11 January 2014

Year-end News from LSS

Let's turn our attention away from chess960 on the ICC (last seen in Fischer and 'Wild Variant 22') and turn it toward LSS (last seen in Games Between Skillful Players). In the 'Skillful Players' post, I wrote,
Continuing with my copy of the LSS database, I identified games between players rated 2000 or more. Of the 7308 games on file, a little more than 100 games met this criteria. [...] The site now offers annual 'LSS Chess960 Championships', but the 2012 edition has only completed the preliminary stage, where there was just a single pairing of 2000+ players. We should see more games between top players as the semifinal and final stages complete.

In November, the 1st LSS Chess960 Championships (2012) finished with an unbreakable tie for first place, as shown in the following chart.

The co-winners, Valery Nemchenko and Marek Sadowski, tied their games with each other and had perfect scores against the two other players. Since the drawn games might lack tension, I looked instead at their games against the third-placed player, hoping to find one to use on this blog. I ran into two challenges.

The first challenge applies to correspondence chess games in general. There are so many dynamics in the course of a game between first class players, that it is almost a hopeless task for an outsider to dissect it intelligently. I decided to concentrate on a specific position in the chosen game. Which position to choose? The most instructive approach is to narrow the possibilities -- at one point the game is equal and at a later point the game is objectively lost. A critical position must lie somewhere between the two points.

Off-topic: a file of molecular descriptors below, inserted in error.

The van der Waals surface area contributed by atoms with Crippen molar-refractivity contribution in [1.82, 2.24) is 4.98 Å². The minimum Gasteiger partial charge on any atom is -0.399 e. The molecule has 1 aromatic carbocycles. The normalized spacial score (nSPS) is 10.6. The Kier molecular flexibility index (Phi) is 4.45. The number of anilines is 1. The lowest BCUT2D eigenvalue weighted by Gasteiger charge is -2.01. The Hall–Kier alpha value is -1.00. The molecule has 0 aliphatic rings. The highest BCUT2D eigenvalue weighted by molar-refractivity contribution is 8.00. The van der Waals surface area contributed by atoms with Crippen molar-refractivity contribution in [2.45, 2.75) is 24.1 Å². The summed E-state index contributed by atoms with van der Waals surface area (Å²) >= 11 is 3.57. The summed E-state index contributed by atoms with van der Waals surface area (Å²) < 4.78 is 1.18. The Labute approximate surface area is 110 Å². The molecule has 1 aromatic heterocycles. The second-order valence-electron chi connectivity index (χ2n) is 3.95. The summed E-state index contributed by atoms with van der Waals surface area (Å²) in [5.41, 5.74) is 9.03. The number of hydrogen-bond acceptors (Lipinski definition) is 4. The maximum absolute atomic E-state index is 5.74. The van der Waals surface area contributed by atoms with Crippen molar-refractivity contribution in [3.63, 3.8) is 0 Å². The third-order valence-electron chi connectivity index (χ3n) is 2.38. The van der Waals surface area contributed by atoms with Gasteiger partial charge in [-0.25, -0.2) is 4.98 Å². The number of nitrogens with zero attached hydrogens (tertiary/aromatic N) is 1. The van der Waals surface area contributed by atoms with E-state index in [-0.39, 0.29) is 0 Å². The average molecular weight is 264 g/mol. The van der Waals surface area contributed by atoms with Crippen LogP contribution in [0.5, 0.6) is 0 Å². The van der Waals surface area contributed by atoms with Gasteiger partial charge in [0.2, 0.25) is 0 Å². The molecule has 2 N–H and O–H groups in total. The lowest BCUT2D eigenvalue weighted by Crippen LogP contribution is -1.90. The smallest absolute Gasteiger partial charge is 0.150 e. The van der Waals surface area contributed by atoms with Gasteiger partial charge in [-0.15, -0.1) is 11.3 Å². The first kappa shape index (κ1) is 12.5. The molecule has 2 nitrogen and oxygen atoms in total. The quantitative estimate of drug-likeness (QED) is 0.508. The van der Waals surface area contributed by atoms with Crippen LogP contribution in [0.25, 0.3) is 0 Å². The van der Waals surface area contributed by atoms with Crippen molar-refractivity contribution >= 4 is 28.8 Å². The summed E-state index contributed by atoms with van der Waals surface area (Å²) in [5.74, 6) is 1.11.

The second challenge applies to chess960 games. In traditional chess, where we understand the start position and initial moves so well, we usually have a good sense of the dynamics as the game emerges from the opening. The play is either balanced or one side has an advantage. That gives us one of our two endpoints to search for a critical position. In chess960 we're never really sure which dynamics were in the start position (SP) and which were introduced by the players' moves. Engines aren't as much help here, because their opening evaluation heuristics are usually taken directly from traditional chess.

That is the main reason why I prefer analyzing chess960 openings on this blog. It's the phase of the game which is the most difficult for experienced players of traditional chess. Many chess960 middlegames and all endgames are better suited for my main blog.

Games, games, games; ultimately that's what chess960 is all about. In January, LSS released a new edition of the games database.

Complete LSS Chess960 Database upto December 2013 with a total of 8874 games in zipped PGN-Format for 1.3 MB

Over the next few weeks, I'll load those games into a database, perform some simple statistical analysis, and discuss the results. One idea just came to mind : identify SPs where an initial Pawn advance into the center looks problematic.


HarryO said...

I downloaded the LSS 2014 database and searched the statistics for the SP's we identified as difficult for black to play over at my blog:


What I found is that there are no games for players above 2000 ratings which is sad!

Out of the total of all games, incredibly, every SP in our set comes out with almost the identical statistic:

White = Black
draw < 20%

There was only ever one player who found the tricky 1.Ng3!? in the infamous SP864 and that ended in mate in #3!

1.Ng3 c5
2.Nh5 Bxh2??
3 Nxg7#

GeneM said...

Mark.W wrote:
One idea just came to mind : identify SPs where an initial Pawn advance into the center looks problematic.

I would be interested in whether (or when) the opening move is advisable to be a pawn push in from of a ROOK that starts on d1 or e1 (or d8, e8).
Reuben Fine has no "opening principle" about the rook piece; but I think that is an artifact of the traditional setup.